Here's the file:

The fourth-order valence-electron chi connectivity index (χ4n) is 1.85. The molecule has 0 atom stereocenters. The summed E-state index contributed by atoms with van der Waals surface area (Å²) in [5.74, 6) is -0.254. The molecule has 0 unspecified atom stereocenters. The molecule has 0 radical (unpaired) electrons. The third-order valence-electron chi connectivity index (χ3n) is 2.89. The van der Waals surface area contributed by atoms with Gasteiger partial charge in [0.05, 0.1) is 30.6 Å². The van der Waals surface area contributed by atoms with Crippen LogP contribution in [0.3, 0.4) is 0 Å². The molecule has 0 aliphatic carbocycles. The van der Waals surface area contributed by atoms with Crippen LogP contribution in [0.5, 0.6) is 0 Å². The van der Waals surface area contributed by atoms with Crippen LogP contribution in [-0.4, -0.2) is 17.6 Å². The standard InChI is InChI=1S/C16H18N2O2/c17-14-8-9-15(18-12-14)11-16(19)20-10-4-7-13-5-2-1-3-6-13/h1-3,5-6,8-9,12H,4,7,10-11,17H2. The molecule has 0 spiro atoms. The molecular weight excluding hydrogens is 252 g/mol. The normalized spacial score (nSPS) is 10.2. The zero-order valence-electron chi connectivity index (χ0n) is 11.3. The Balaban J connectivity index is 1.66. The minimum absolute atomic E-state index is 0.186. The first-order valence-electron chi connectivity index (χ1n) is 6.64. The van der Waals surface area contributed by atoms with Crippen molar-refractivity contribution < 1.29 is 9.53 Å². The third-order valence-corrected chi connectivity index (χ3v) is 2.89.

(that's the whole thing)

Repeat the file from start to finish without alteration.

The fourth-order valence-electron chi connectivity index (χ4n) is 1.85. The molecule has 0 atom stereocenters. The summed E-state index contributed by atoms with van der Waals surface area (Å²) in [5.74, 6) is -0.254. The molecule has 0 unspecified atom stereocenters. The molecule has 0 radical (unpaired) electrons. The third-order valence-electron chi connectivity index (χ3n) is 2.89. The van der Waals surface area contributed by atoms with Gasteiger partial charge in [0.05, 0.1) is 30.6 Å². The van der Waals surface area contributed by atoms with Crippen LogP contribution in [0.3, 0.4) is 0 Å². The molecule has 0 aliphatic carbocycles. The van der Waals surface area contributed by atoms with Crippen LogP contribution in [0.5, 0.6) is 0 Å². The van der Waals surface area contributed by atoms with Crippen LogP contribution in [-0.4, -0.2) is 17.6 Å². The standard InChI is InChI=1S/C16H18N2O2/c17-14-8-9-15(18-12-14)11-16(19)20-10-4-7-13-5-2-1-3-6-13/h1-3,5-6,8-9,12H,4,7,10-11,17H2. The molecule has 0 spiro atoms. The molecular weight excluding hydrogens is 252 g/mol. The normalized spacial score (nSPS) is 10.2. The zero-order valence-electron chi connectivity index (χ0n) is 11.3. The Balaban J connectivity index is 1.66. The minimum absolute atomic E-state index is 0.186. The first-order valence-electron chi connectivity index (χ1n) is 6.64. The van der Waals surface area contributed by atoms with Crippen molar-refractivity contribution < 1.29 is 9.53 Å². The third-order valence-corrected chi connectivity index (χ3v) is 2.89.